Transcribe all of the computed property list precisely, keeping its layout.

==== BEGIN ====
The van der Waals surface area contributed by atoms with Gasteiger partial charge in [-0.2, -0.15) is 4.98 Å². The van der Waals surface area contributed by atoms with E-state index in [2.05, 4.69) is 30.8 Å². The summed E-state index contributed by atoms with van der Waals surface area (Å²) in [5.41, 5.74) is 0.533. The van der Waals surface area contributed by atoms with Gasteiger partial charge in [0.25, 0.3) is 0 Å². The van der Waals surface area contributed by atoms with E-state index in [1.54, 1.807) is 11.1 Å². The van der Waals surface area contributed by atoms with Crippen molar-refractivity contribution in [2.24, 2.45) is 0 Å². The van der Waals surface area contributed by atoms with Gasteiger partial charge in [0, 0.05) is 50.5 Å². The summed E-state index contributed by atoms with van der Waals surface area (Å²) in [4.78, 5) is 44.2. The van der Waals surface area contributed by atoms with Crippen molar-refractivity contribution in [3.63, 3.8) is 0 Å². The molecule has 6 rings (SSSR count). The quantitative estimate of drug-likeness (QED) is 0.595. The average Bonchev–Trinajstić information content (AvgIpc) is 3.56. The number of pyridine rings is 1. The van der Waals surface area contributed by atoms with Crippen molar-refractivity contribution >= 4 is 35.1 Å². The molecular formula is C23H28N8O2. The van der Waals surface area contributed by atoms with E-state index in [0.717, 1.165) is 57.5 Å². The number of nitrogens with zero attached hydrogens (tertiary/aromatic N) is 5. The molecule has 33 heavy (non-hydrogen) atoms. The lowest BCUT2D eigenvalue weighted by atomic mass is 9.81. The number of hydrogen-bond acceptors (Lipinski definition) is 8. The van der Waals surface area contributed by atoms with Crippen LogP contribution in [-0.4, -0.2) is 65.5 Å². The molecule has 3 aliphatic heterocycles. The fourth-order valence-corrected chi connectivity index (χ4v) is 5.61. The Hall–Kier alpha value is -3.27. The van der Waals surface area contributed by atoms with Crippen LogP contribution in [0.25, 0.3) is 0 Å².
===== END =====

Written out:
The van der Waals surface area contributed by atoms with Gasteiger partial charge in [-0.2, -0.15) is 4.98 Å². The van der Waals surface area contributed by atoms with E-state index in [2.05, 4.69) is 30.8 Å². The summed E-state index contributed by atoms with van der Waals surface area (Å²) in [5.41, 5.74) is 0.533. The van der Waals surface area contributed by atoms with Gasteiger partial charge in [0.25, 0.3) is 0 Å². The van der Waals surface area contributed by atoms with E-state index in [1.54, 1.807) is 11.1 Å². The van der Waals surface area contributed by atoms with Crippen molar-refractivity contribution in [2.24, 2.45) is 0 Å². The van der Waals surface area contributed by atoms with Gasteiger partial charge in [0, 0.05) is 50.5 Å². The summed E-state index contributed by atoms with van der Waals surface area (Å²) in [4.78, 5) is 44.2. The van der Waals surface area contributed by atoms with Crippen molar-refractivity contribution in [3.63, 3.8) is 0 Å². The molecule has 6 rings (SSSR count). The quantitative estimate of drug-likeness (QED) is 0.595. The average Bonchev–Trinajstić information content (AvgIpc) is 3.56. The number of pyridine rings is 1. The van der Waals surface area contributed by atoms with Crippen molar-refractivity contribution >= 4 is 35.1 Å². The molecular formula is C23H28N8O2. The van der Waals surface area contributed by atoms with E-state index in [0.717, 1.165) is 57.5 Å². The number of nitrogens with zero attached hydrogens (tertiary/aromatic N) is 5. The molecule has 33 heavy (non-hydrogen) atoms. The lowest BCUT2D eigenvalue weighted by atomic mass is 9.81. The number of hydrogen-bond acceptors (Lipinski definition) is 8. The van der Waals surface area contributed by atoms with Crippen LogP contribution in [-0.4, -0.2) is 65.5 Å². The molecule has 3 aliphatic heterocycles. The fourth-order valence-corrected chi connectivity index (χ4v) is 5.61. The Hall–Kier alpha value is -3.27. The van der Waals surface area contributed by atoms with Crippen LogP contribution in [0.25, 0.3) is 0 Å².